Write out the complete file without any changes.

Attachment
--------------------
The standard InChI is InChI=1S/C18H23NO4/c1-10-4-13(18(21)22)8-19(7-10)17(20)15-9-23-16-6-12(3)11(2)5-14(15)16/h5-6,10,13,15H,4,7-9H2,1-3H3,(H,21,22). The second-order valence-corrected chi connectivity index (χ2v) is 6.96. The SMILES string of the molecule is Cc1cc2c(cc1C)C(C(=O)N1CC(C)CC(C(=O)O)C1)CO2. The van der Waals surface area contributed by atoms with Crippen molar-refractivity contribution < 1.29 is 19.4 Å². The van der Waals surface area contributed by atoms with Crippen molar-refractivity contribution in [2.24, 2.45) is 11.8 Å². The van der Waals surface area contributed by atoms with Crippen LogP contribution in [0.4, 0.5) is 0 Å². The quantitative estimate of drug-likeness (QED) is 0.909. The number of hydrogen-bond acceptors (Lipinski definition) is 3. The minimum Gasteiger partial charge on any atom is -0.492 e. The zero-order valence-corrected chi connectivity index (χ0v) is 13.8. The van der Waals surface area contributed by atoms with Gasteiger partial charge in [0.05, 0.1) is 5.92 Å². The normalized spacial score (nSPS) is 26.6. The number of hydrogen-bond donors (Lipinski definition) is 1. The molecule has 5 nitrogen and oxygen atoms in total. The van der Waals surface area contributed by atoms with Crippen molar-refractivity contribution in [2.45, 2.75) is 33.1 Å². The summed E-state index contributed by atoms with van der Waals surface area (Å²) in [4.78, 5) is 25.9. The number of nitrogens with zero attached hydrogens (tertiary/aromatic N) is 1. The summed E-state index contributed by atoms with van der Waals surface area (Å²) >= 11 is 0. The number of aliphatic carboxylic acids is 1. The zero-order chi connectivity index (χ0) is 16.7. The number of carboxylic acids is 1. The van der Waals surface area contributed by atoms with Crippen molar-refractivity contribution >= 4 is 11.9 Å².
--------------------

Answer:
The standard InChI is InChI=1S/C18H23NO4/c1-10-4-13(18(21)22)8-19(7-10)17(20)15-9-23-16-6-12(3)11(2)5-14(15)16/h5-6,10,13,15H,4,7-9H2,1-3H3,(H,21,22). The second-order valence-corrected chi connectivity index (χ2v) is 6.96. The SMILES string of the molecule is Cc1cc2c(cc1C)C(C(=O)N1CC(C)CC(C(=O)O)C1)CO2. The van der Waals surface area contributed by atoms with Crippen molar-refractivity contribution < 1.29 is 19.4 Å². The van der Waals surface area contributed by atoms with Crippen molar-refractivity contribution in [2.24, 2.45) is 11.8 Å². The van der Waals surface area contributed by atoms with Crippen LogP contribution in [0.4, 0.5) is 0 Å². The quantitative estimate of drug-likeness (QED) is 0.909. The number of hydrogen-bond acceptors (Lipinski definition) is 3. The minimum Gasteiger partial charge on any atom is -0.492 e. The zero-order valence-corrected chi connectivity index (χ0v) is 13.8. The van der Waals surface area contributed by atoms with Gasteiger partial charge in [0.05, 0.1) is 5.92 Å². The normalized spacial score (nSPS) is 26.6. The number of hydrogen-bond donors (Lipinski definition) is 1. The molecule has 5 nitrogen and oxygen atoms in total. The van der Waals surface area contributed by atoms with Crippen molar-refractivity contribution in [2.45, 2.75) is 33.1 Å². The summed E-state index contributed by atoms with van der Waals surface area (Å²) in [4.78, 5) is 25.9. The number of nitrogens with zero attached hydrogens (tertiary/aromatic N) is 1. The summed E-state index contributed by atoms with van der Waals surface area (Å²) >= 11 is 0. The number of aliphatic carboxylic acids is 1. The zero-order chi connectivity index (χ0) is 16.7. The number of carboxylic acids is 1. The van der Waals surface area contributed by atoms with Crippen molar-refractivity contribution >= 4 is 11.9 Å².